I was a little late arriving at this brilliant New Zealand novel, and hence I also read an interview with the author back in November. As one of New Zealand’s most celebrated authors, O’Sullivan is better known as poet or playwright. His last novel came out twenty years ago.
I enjoyed one of the statements in the interview, because it sets this book up beautifully. “As a schoolboy living in Westmere, O’Sullivan was intrigued by the Jewish family, their European connections as strange and foreign as the cries of coyotes he’d hear at night, drifting from the nearby Auckland zoo.” While he didn’t know where the family came from or indeed what happened to them, such memories, in this case their closeness to the Holocaust, are the spark from which writers’ stories grow.
All This by Chance is wonderfully diverse and expansive, spanning two thirds of the twentieth century and into the twenty-first. Characters escape the simplicity of New Zealand life for Europe and then return for the peace and simplicity, while their children and grand-children escape the insular nature of New Zealand for a more exciting life in Europe.
The novel follows a chronology, starting with Stephen’s escape from Auckland to a London just emerging from the Second World War, his return with wife Eva in 1948, their daughter Lisa in Greece in 1968, and later her working in London and Africa in the late 1970s, and finally to the daughter of Lisa’s brother David, again back in London but travelling to Poland in the search of long lost stories. Whilst moving in a strict chronology, the final chapter flicks back to 1938 to bring the story full circle.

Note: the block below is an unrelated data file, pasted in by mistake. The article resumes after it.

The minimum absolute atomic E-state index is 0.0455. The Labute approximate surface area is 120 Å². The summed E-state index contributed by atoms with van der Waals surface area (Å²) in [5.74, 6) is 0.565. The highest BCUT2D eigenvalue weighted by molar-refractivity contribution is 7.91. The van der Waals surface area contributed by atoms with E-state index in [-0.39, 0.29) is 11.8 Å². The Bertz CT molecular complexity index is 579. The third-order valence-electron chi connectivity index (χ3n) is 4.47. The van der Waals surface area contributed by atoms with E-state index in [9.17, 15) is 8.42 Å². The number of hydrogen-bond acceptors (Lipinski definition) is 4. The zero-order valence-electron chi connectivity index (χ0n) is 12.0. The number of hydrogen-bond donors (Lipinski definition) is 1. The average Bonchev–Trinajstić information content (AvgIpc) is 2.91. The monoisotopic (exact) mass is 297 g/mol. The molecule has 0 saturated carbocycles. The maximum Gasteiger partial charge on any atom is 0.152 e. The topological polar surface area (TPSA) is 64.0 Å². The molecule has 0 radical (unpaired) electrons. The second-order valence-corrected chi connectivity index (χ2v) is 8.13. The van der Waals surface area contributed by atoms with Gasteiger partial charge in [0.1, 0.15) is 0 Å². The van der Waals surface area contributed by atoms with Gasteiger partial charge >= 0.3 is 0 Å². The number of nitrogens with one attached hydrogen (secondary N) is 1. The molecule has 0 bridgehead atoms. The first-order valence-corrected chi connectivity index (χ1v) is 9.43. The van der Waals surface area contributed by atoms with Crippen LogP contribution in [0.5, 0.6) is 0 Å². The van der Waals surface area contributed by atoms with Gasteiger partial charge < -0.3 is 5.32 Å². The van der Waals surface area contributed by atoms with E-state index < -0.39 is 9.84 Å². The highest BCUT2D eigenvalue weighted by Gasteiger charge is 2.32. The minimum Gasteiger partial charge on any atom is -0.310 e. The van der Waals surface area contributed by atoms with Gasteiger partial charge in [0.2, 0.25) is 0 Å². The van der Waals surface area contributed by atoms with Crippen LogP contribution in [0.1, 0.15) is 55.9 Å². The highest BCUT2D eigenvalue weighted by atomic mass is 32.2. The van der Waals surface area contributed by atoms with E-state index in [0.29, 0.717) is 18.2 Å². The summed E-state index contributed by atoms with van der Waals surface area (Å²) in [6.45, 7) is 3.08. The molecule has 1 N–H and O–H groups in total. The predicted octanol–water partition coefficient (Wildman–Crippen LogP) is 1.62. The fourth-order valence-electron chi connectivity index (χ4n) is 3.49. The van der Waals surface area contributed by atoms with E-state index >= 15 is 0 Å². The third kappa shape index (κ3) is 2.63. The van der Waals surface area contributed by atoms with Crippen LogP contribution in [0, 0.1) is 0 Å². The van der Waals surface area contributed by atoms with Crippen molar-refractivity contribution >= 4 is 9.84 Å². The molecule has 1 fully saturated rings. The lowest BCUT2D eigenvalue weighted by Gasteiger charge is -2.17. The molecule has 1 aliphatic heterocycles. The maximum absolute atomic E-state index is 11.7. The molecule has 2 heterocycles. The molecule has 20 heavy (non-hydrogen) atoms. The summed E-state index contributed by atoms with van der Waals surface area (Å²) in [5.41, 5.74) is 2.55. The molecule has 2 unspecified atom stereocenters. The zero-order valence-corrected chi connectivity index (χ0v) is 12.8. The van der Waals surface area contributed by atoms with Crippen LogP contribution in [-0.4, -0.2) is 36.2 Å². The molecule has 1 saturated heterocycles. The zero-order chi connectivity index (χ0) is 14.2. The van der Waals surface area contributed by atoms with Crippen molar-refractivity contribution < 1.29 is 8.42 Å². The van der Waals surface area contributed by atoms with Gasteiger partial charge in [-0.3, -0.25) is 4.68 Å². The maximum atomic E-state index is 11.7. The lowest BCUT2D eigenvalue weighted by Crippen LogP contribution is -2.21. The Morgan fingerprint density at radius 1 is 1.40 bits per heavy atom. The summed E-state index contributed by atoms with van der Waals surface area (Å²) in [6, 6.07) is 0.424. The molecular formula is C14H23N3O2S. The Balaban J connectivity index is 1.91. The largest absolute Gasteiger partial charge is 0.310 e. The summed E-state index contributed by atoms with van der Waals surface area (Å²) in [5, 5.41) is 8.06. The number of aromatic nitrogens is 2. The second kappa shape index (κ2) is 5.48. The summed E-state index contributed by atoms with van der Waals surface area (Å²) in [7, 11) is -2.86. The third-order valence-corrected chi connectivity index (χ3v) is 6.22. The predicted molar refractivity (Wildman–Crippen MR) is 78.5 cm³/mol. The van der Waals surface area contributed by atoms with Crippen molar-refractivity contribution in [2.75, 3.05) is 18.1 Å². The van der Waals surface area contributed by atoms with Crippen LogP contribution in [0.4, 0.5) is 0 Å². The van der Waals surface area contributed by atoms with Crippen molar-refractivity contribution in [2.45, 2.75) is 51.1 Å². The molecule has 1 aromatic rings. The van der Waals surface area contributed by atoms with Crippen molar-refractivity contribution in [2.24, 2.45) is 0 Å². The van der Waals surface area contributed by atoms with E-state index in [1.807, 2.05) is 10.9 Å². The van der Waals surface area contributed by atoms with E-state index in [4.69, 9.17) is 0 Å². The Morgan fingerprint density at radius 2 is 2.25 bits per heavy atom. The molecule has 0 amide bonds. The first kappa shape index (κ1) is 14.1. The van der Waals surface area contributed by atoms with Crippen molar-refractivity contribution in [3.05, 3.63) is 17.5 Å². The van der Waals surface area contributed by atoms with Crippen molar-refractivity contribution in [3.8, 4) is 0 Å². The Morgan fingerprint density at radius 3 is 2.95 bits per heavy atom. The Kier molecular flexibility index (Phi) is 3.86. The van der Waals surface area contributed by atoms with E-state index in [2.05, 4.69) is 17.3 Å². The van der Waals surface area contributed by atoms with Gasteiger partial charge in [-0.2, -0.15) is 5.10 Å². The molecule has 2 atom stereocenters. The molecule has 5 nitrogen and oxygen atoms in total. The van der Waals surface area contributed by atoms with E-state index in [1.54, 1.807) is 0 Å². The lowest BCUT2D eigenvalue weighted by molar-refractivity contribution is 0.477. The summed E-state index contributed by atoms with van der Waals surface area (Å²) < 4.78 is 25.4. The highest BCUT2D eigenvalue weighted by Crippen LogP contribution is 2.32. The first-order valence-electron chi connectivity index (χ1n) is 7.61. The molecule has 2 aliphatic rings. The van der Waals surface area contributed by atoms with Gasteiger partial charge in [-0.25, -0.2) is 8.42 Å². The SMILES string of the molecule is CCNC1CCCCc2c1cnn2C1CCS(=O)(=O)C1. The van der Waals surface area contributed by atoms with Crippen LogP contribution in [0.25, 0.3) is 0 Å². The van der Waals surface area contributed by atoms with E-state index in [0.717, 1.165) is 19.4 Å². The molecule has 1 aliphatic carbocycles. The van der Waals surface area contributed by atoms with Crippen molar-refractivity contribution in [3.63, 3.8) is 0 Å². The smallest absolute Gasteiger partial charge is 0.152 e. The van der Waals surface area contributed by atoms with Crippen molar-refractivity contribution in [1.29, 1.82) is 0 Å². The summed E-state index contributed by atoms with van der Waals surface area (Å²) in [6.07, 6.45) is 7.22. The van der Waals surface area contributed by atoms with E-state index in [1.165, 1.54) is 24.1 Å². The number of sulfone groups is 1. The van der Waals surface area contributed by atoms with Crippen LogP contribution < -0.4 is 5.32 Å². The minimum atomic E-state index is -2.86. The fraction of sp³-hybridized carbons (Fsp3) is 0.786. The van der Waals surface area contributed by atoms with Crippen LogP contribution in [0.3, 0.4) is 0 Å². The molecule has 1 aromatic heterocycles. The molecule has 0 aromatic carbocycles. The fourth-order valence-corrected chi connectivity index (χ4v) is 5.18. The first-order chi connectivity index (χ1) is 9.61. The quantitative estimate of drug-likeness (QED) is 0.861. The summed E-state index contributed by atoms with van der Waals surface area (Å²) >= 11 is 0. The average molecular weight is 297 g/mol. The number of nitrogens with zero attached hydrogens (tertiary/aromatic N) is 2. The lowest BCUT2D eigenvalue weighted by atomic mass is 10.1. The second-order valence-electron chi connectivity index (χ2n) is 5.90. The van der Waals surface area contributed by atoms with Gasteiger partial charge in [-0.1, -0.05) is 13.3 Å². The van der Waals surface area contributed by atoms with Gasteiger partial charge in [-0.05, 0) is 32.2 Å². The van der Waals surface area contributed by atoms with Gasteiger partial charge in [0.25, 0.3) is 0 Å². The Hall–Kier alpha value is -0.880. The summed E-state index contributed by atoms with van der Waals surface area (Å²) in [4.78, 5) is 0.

We are following a family saga, watching it unfold not over weeks and months but across years and generations of a single family. The characters are so well painted, made even clearer by the shadowy nature of their lives and the unspoken horrors of the past. And that link to the past was so tenuous to begin with, that it could have been so easily missed. Stephen, working in a pharmacy in north London, encounters Eva at a dance, where both are out of place, somehow recognising that they are both in an alien setting, they run off and become lovers. As they are about to leave for a life together in New Zealand, they are united with a relative, an old woman who speaks only German and is supposed to be Eva’s aunt. Eva’s Jewish parents has sent her to England as a child to avoid the approaching horrors of the Holocaust. Her aunt, with her tortured body and lack of English, will haunt their remaining years and cast an influence over their children.
Stephen and Eva’s children are like chalk and cheese, Lisa like her father, calm and considered and learning medicine, while David is angry and comforted only by turning more towards the Jewish faith that has skipped a generation in his family. David’s daughter Esther will finally set the story in its proper context.
The dialogue between the characters is excellent, as you would expect of a playwright and the beauty of the descriptions of place and scene hold all the beauty that a poet brings. We are indeed lucky to find all these talents merged into one brilliant novel. Talking about his wife's aunt, a woman who suddenly appeared in their lives and about whom they knew almost nothing, Stephen says:
"...the woman they had buried was a life they had seen like a shape through frosted glass, its reality quite other to what they saw."
Reviewer: Marcus Hobson
Victoria University Press, RRP $35.00